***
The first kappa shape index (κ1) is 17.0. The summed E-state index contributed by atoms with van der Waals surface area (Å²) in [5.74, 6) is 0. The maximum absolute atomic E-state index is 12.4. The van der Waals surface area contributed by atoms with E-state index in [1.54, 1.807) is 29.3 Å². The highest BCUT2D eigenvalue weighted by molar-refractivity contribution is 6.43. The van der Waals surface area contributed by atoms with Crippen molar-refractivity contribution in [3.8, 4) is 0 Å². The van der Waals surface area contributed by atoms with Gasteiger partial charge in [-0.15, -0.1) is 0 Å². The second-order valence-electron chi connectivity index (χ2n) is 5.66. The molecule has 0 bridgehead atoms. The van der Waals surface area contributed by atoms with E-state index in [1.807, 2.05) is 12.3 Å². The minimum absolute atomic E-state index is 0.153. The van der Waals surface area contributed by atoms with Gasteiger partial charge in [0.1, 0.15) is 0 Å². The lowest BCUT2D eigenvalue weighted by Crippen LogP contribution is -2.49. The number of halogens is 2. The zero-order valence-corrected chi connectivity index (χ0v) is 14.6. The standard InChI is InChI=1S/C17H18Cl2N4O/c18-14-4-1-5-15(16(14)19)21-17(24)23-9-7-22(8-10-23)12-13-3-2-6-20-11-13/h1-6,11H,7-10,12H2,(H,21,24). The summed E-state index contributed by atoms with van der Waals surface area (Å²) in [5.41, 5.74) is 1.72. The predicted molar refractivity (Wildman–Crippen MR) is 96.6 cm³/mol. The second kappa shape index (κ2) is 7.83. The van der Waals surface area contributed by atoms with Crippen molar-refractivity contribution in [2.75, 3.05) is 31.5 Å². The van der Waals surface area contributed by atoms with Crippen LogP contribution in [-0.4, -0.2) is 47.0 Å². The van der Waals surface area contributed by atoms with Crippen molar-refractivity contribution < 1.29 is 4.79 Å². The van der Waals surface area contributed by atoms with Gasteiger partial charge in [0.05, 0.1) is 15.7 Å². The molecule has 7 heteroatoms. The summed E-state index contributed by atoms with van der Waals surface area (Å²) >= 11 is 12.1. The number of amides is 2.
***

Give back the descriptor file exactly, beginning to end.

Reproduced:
The first kappa shape index (κ1) is 17.0. The summed E-state index contributed by atoms with van der Waals surface area (Å²) in [5.74, 6) is 0. The maximum absolute atomic E-state index is 12.4. The van der Waals surface area contributed by atoms with E-state index in [1.54, 1.807) is 29.3 Å². The highest BCUT2D eigenvalue weighted by molar-refractivity contribution is 6.43. The van der Waals surface area contributed by atoms with Crippen molar-refractivity contribution in [3.8, 4) is 0 Å². The van der Waals surface area contributed by atoms with Gasteiger partial charge in [-0.15, -0.1) is 0 Å². The second-order valence-electron chi connectivity index (χ2n) is 5.66. The molecule has 0 bridgehead atoms. The van der Waals surface area contributed by atoms with E-state index in [1.807, 2.05) is 12.3 Å². The minimum absolute atomic E-state index is 0.153. The van der Waals surface area contributed by atoms with Gasteiger partial charge in [0.1, 0.15) is 0 Å². The lowest BCUT2D eigenvalue weighted by Crippen LogP contribution is -2.49. The number of halogens is 2. The zero-order valence-corrected chi connectivity index (χ0v) is 14.6. The standard InChI is InChI=1S/C17H18Cl2N4O/c18-14-4-1-5-15(16(14)19)21-17(24)23-9-7-22(8-10-23)12-13-3-2-6-20-11-13/h1-6,11H,7-10,12H2,(H,21,24). The summed E-state index contributed by atoms with van der Waals surface area (Å²) in [5.41, 5.74) is 1.72. The predicted molar refractivity (Wildman–Crippen MR) is 96.6 cm³/mol. The second kappa shape index (κ2) is 7.83. The van der Waals surface area contributed by atoms with Crippen molar-refractivity contribution in [2.75, 3.05) is 31.5 Å². The van der Waals surface area contributed by atoms with Crippen LogP contribution in [-0.4, -0.2) is 47.0 Å². The van der Waals surface area contributed by atoms with Crippen molar-refractivity contribution < 1.29 is 4.79 Å². The van der Waals surface area contributed by atoms with Gasteiger partial charge in [0.05, 0.1) is 15.7 Å². The molecule has 7 heteroatoms. The summed E-state index contributed by atoms with van der Waals surface area (Å²) >= 11 is 12.1. The number of amides is 2.